OH Devising New Execution Plan Amid Drug Shortage; Other States Struggle


Ohio is likely to come up with a new process for executing condemned inmates no later than Oct. 4 as the supply of its current drug expires, says a court filing reported by the Associated Press. The new process will apply to the November execution of Ronald Phillips, who is sentenced to die for raping and killing his girlfriend's 3-year-old daughter in Akron in 1993.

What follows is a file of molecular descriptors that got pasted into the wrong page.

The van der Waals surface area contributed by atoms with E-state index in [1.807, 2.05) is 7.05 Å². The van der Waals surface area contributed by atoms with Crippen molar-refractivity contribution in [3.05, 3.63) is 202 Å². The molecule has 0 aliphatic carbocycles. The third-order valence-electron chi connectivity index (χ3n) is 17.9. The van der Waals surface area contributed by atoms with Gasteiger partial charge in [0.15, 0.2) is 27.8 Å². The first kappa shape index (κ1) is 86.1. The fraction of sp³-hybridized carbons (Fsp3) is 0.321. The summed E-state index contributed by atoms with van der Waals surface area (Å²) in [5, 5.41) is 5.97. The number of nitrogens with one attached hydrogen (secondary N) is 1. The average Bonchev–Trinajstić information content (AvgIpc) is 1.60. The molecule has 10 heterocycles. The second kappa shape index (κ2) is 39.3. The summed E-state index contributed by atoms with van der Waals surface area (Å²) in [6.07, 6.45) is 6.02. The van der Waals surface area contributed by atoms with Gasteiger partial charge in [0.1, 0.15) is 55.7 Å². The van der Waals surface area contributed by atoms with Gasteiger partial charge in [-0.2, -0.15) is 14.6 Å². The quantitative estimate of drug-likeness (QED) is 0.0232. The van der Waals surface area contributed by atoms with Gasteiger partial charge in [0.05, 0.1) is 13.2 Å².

The change in the execution process is necessary because supplies of the sedative pentobarbital, the drug Ohio uses for executions, have been put off limits by its manufacturer, and the state's remaining supply expires next month. It's unlikely the state would switch to a method not involving drugs. The state eliminated the electric chair as an option a decade ago in part out of prison authorities' concerns about the potential stress on those carrying out the execution. One option floated by Ohio authorities is obtaining the drug from compounding pharmacies, which are licensed to create small batches of drugs for specific clients. Among other states struggling to find alternatives are Georgia, Missouri and Arkansas.

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